I have often been asked at presentations I have given for health professionals, what is the single step they can take which will reduce their chances of facing a claim of medical negligence.
My answer has been the same for 10 + years.
It is surprising how many clients I see, who apart from concern at financial consequences of the poor outcome they have experienced from medical care, are driven by a sense that there has been a refusal to accept responsibility. This is often why client’s say their claims are a matter of principle. Further it is remarkable how many clients appear motivated by a desire that the same outcome not be experienced by ‘the next patient.’
Given this, in my view, apart from taking reasonable care in the medical advice and care provided, the best thing a health care professional or hospital can do, is ensure there is a clear, frank and honest dialogue when the adverse event occurs. It would I am sure surprise some health professionals, how much a patient will ‘shrug off’ if they believe an honest mistake has occurred, that the person involves accepts responsibility and that there will be concerted efforts to ensure it does not recur. This is even more so, in circumstances where the adverse outcome has not been a result of any lack of care.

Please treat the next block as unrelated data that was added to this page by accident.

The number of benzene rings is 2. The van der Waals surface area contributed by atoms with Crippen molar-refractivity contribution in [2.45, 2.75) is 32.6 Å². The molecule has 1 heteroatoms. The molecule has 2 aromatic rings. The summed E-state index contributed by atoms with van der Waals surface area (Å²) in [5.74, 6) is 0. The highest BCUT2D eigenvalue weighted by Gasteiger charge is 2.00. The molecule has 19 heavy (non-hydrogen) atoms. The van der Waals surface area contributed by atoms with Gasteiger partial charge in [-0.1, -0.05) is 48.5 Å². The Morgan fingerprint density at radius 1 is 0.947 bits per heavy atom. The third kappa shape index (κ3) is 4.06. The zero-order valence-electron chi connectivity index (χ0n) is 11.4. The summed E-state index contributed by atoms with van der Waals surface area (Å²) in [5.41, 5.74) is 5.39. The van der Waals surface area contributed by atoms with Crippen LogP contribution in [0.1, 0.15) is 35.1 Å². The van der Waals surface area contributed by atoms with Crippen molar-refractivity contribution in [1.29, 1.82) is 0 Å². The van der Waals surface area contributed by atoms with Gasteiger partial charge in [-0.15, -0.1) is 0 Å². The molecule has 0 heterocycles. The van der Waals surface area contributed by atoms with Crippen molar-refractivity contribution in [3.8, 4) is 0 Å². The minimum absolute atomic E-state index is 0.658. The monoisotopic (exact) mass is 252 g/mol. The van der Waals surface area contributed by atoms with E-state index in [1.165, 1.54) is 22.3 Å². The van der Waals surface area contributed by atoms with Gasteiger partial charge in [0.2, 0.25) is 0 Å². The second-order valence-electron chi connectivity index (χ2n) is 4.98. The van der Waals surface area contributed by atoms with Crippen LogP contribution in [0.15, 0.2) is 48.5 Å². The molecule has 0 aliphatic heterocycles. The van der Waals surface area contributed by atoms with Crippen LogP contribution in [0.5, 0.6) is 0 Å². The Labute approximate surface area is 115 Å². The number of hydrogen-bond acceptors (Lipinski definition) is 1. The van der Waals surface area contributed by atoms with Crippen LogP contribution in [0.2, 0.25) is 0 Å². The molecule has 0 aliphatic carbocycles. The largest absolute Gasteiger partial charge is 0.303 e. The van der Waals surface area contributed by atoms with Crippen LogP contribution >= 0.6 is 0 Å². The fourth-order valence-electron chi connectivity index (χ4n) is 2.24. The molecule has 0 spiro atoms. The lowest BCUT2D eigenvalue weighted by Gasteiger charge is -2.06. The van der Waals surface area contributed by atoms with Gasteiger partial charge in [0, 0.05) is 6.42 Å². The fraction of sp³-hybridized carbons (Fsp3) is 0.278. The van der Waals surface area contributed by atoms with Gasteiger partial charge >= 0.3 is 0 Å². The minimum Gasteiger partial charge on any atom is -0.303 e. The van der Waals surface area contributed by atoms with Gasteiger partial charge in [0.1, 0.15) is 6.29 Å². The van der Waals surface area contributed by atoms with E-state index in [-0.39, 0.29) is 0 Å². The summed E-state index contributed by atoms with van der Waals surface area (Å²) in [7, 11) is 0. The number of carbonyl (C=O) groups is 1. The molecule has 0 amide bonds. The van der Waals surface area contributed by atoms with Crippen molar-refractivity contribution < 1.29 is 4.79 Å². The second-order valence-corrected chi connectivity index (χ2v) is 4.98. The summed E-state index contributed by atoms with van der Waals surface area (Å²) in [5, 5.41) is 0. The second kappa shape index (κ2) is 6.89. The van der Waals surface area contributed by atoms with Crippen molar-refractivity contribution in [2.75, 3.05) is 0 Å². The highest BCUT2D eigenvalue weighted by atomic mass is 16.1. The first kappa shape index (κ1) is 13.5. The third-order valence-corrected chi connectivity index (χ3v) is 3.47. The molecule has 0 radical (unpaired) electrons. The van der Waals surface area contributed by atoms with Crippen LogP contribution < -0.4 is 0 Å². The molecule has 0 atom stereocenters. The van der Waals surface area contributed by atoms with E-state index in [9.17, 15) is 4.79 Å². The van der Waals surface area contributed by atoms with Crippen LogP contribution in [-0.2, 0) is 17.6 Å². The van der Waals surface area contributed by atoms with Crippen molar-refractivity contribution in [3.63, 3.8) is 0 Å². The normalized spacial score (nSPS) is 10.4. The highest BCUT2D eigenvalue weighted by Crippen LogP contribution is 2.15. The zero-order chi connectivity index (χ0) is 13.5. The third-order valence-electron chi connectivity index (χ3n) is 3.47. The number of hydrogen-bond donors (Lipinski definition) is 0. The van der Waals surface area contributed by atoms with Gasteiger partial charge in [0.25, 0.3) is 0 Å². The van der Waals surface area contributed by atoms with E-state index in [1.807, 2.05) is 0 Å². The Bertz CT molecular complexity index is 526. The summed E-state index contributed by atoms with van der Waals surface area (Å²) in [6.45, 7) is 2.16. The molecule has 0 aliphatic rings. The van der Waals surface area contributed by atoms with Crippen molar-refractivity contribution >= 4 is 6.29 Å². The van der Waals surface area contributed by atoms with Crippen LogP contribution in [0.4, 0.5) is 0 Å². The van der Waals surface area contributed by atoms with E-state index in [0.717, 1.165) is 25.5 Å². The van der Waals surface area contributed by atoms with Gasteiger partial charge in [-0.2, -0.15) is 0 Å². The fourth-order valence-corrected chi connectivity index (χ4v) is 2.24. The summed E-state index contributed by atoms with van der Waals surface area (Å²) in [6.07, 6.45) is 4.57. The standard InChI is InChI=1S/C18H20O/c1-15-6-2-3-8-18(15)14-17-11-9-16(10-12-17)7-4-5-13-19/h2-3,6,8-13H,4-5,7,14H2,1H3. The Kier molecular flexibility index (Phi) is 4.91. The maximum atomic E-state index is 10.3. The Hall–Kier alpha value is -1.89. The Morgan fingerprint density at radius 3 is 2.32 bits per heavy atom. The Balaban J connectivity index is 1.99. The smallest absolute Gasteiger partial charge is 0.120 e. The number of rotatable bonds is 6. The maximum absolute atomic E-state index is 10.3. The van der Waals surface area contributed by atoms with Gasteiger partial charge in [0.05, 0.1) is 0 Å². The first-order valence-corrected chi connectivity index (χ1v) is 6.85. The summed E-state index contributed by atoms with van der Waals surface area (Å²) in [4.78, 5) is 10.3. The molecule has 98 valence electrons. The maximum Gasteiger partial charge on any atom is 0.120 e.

With this in mind, I was very interested indeed to read this in a recent Wall St Journal article. This is the 1st statistical measure I have seen of the effect of adoption of an ‘open disclosure’ policy and is entirely consistent with my anecdotal experience. Given the results, I would have thought health care bodies and their insurers would be very interested indeed in further investigation of ‘claims management’ on the ground. Given our Civil Liability Act’s protection for apologies, this is even more so the case in West Australia.